Along about this time the Journal housed in new quarters and reorganized, brought on as its editor a fiery young writer who, as war correspondent of the old Cincinnati Commercial, had attained wide fame. His name was Wm. D. Bickham, and he brought to the Journal a new and more polished type of war-time editorial skin-lifting than this old town had known. With the embers of the burned Journal office having ceased to smoulder but a few weeks before, Bickham proceeded to rally the Republican forces and enthuse them with new vim and vigor. In August of the same year the Hubbard Brothers acquired the plant of The Empire, revived it and started in where Logan had left off.
The year 1864 dawned with both editors, Bickham and Hubbard, firing daily broadsides into each other’s camps. Vallandigham was still a fugitive, having escaped into Canada, but he was in close touch with local political affairs and still constantly defended and applauded by the Empire. So matters drifted on until Thursday, March 3, 1864. And that date marked the third Civil War riot in Dayton and the mobbing of The Empire office. In a copy of the paper appearing on the following day we read these details:
“At about half past twelve o’clock yesterday while we were sitting wholly unarmed and alone in the job room of The Empire office, a gang of some fifteen or twenty soldiers, together with a few individuals in citizens dress, rushed into the room and began the work of destroying the job type and other materials in the room. A rush was made for our person by one or two of the ruffians with the exclamation: G— d--n him, go for him.”
“As we endeavored to escape through the window, we were seized and firmly held. Mr. Thomas Hubbard, who was upstairs in the news room, unarmed likewise, came down on hearing the noise, and fighting his way through the crowd struck the fellow who had hold of us, which enabled us to escape, and then he, jumping down the stairs on the heads of the gang who thronged it, got out of the front door. In a few minutes nearly all the type in the room was scattered in a promiscuous profusion on the floor, trampled upon and nearly ruined. The stove was seized, and the upper portion of it thrown recklessly through the window, at the risk of killing one or more of the crowd below. The coals were thus scattered on the floor and it was with some effort that the building was saved from burning. These are the simple facts, up to this stage of the riot.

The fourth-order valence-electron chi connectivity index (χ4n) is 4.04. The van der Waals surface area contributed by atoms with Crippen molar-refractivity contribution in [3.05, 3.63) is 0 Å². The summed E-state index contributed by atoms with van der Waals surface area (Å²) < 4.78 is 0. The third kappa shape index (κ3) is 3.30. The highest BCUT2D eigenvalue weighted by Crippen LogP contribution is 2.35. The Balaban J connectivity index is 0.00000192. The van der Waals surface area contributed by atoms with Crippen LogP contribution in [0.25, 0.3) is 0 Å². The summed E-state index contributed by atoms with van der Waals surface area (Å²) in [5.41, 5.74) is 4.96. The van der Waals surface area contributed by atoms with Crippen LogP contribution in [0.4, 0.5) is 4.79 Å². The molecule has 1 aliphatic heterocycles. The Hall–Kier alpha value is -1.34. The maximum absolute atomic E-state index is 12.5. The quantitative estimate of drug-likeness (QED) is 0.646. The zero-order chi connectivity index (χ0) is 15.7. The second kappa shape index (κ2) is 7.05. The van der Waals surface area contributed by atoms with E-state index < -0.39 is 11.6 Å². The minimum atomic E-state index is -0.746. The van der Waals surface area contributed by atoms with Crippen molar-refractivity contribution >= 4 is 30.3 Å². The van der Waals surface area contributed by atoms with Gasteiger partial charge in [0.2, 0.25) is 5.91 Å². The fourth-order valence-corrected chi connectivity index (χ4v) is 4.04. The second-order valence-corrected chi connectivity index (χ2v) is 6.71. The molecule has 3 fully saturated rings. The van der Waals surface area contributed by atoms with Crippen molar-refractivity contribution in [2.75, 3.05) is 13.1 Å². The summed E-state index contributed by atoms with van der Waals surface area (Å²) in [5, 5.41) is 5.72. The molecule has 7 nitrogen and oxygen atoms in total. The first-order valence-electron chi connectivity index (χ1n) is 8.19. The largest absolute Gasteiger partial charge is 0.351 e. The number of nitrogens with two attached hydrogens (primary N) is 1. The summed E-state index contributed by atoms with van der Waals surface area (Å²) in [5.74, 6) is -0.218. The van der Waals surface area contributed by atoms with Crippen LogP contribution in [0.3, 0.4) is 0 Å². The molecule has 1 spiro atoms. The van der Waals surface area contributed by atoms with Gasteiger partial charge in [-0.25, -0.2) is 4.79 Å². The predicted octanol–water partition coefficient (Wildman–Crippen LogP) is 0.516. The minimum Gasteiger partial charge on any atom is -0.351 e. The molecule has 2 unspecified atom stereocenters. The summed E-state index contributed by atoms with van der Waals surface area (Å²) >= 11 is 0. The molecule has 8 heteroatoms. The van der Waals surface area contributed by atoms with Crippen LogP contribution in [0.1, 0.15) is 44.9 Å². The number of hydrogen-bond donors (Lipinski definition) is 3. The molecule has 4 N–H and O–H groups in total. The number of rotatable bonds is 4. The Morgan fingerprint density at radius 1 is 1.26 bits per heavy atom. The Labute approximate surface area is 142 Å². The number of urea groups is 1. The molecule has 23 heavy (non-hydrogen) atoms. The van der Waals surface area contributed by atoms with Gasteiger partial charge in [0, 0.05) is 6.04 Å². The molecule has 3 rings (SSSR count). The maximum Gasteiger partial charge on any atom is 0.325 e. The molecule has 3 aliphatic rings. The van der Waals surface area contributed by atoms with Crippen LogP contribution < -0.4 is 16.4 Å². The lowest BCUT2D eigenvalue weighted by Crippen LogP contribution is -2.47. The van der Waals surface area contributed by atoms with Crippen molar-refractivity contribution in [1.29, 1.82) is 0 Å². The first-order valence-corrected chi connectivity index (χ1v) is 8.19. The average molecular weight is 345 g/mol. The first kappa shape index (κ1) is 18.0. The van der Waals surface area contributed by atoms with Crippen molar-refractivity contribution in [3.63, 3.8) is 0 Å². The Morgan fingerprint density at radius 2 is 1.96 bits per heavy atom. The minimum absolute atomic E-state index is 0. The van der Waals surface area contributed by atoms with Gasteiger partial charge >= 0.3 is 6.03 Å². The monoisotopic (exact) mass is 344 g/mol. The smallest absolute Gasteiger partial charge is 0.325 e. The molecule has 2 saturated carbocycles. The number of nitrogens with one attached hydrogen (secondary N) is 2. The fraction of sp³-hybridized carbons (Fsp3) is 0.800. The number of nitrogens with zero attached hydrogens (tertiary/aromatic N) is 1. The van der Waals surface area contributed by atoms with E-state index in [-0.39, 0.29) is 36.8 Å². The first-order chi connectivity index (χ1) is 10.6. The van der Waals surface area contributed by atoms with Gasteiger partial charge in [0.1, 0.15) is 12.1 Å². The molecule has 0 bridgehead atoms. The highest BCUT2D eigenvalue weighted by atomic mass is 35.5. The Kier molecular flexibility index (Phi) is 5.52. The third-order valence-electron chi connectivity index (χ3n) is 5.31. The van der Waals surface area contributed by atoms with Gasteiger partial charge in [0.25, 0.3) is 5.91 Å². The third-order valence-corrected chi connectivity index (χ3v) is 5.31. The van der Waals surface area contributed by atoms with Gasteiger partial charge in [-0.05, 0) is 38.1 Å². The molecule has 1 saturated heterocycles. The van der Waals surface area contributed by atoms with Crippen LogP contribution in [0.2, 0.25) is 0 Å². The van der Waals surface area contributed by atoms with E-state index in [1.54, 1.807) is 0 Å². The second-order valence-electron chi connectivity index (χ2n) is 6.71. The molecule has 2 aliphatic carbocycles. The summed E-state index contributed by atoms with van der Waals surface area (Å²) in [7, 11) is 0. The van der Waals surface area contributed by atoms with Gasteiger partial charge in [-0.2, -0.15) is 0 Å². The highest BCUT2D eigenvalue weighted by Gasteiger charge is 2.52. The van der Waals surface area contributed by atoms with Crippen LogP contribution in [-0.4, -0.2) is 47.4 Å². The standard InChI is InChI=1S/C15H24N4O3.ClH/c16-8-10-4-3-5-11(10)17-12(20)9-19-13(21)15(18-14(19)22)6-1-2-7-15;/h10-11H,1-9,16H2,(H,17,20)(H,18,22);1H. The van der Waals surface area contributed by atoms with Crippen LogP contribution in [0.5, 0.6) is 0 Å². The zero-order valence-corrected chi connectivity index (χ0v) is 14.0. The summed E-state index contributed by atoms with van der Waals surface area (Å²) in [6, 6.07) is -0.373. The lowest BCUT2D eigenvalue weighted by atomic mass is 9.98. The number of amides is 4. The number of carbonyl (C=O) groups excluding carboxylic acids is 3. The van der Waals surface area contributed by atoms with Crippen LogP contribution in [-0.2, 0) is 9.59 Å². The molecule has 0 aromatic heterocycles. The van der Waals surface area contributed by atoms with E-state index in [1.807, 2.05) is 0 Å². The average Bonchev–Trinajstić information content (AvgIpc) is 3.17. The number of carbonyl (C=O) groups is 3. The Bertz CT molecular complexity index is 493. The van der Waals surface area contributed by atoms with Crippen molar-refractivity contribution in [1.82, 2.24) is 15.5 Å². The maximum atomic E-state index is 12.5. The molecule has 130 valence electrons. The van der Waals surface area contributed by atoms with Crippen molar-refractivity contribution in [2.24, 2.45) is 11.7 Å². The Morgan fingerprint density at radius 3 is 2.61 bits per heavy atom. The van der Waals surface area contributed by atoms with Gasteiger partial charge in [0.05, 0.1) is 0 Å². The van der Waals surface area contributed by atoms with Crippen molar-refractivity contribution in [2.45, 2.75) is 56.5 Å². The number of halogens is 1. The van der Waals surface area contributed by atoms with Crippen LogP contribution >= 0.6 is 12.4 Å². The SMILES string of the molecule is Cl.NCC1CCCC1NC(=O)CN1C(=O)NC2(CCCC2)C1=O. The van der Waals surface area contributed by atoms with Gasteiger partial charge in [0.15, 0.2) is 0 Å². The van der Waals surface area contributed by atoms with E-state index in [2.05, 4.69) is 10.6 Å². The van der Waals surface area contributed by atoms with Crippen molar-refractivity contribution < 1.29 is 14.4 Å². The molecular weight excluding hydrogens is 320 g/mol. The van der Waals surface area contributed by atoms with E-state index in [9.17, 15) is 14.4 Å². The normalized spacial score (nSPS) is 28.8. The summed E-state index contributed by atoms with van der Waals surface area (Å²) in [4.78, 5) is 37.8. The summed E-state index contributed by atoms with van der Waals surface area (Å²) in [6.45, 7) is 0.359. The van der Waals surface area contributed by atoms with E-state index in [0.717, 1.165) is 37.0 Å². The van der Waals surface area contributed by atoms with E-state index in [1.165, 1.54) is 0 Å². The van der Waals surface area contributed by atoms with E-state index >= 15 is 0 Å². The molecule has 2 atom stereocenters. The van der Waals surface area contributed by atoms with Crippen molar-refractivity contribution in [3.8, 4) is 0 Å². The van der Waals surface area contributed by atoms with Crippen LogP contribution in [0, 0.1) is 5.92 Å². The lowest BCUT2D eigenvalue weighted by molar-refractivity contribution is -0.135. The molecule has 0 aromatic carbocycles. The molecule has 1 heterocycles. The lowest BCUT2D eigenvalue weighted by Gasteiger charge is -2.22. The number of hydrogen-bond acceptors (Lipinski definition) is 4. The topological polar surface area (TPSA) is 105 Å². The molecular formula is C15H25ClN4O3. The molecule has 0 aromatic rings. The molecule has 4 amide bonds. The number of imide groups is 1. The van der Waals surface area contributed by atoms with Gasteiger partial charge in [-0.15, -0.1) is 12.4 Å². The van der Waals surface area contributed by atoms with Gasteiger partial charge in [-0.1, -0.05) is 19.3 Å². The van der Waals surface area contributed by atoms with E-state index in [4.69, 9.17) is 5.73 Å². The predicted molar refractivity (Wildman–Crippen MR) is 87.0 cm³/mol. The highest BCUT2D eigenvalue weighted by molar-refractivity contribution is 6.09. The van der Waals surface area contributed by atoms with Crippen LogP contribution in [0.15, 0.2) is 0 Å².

“It would be difficult for human ingenuity to devise a more malignantly false history of subsequent events than that given in this morning’s Journal.
“While we concede whatever credit is due to individual Republicans, for their efforts to suppress the infamous disturbance and restore order, we distinctly brand as a lie the assertion made in a big headline of the Journal that “The Riot Was Quelled by Union Citizens.” It was quelled by the Democratic city authorities, a Democratic sheriff and the Democratic people, with the aid of a few deserving Republicans, while it was obvious to everybody from the speech and general demeanor on the streets of hundreds of Republicans, that Capt. Badger told the truth when he said that he had abundance of backing in his party.
“Capt. Badger was permitted to harangue citizens and soldiers in a violent and inflammatory speech, and was allowed to go through with it, notwithstanding the presence of the provost marshal. The conduct of this man, in the mild language of the Journal, was ‘reprehensible!’ Addressing a mob in the midst of their frenzy, justifying what had been done of violence and outrage, and proclaiming that he was backed by official authority, and by public sentiment, in what he said, and in what had been done, elicits from that master of vile language and dirty epithets, who edits the Journal, nothing severer than that his conduct was reprehensible!
“It was this assemblage, gathered together by this man, who made the ‘reprehensible’ address, which caused the death and wounds which concluded the scenes of the day. But for this meeting, it is not probable that a single shot would have been fired.
“Mr. Corwin’s address is paraded in the Journal with the design that the imputations it contains shall go to the world in mitigation of the outrages of yesterday. So far from having abused Mr. Corwin, we may be pardoned for our ignorance of the existence of any such a man in the city. His losses and his wrongs, as well as his name, are first brought to our notice in the Journal. This is enough to say concerning his speech.
“It is a new thing in this country, that the common practice of an audience in making side remarks during the delivery of a speech, ‘fires with fury’ persons who chance to hear it, and is held as justification of a deadly assault, in overpowering numbers, upon the individuals who make it. Yet such is the purport of what the Journal has to say on this head.